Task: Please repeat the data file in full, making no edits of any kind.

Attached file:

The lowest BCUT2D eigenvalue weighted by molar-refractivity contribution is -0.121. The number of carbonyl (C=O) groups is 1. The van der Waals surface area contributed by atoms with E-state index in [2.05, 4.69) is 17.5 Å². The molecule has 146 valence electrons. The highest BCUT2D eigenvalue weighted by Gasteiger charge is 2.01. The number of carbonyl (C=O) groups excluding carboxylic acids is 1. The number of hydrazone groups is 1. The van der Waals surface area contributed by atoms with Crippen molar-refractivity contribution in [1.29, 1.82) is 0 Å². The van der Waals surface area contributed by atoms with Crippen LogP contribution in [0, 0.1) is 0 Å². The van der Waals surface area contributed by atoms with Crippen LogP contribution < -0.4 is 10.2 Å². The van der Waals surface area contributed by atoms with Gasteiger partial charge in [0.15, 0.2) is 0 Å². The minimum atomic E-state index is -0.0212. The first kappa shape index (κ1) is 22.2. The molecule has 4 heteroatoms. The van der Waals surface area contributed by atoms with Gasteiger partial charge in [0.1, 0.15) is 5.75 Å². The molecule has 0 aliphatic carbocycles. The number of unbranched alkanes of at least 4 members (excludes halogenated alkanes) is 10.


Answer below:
The lowest BCUT2D eigenvalue weighted by molar-refractivity contribution is -0.121. The number of carbonyl (C=O) groups is 1. The van der Waals surface area contributed by atoms with E-state index in [2.05, 4.69) is 17.5 Å². The molecule has 146 valence electrons. The highest BCUT2D eigenvalue weighted by Gasteiger charge is 2.01. The number of carbonyl (C=O) groups excluding carboxylic acids is 1. The number of hydrazone groups is 1. The van der Waals surface area contributed by atoms with Crippen molar-refractivity contribution in [1.29, 1.82) is 0 Å². The van der Waals surface area contributed by atoms with Crippen LogP contribution in [0, 0.1) is 0 Å². The van der Waals surface area contributed by atoms with Crippen LogP contribution < -0.4 is 10.2 Å². The van der Waals surface area contributed by atoms with Gasteiger partial charge in [0.15, 0.2) is 0 Å². The minimum atomic E-state index is -0.0212. The first kappa shape index (κ1) is 22.2. The molecule has 4 heteroatoms. The van der Waals surface area contributed by atoms with Gasteiger partial charge in [0.1, 0.15) is 5.75 Å². The molecule has 0 aliphatic carbocycles. The number of unbranched alkanes of at least 4 members (excludes halogenated alkanes) is 10.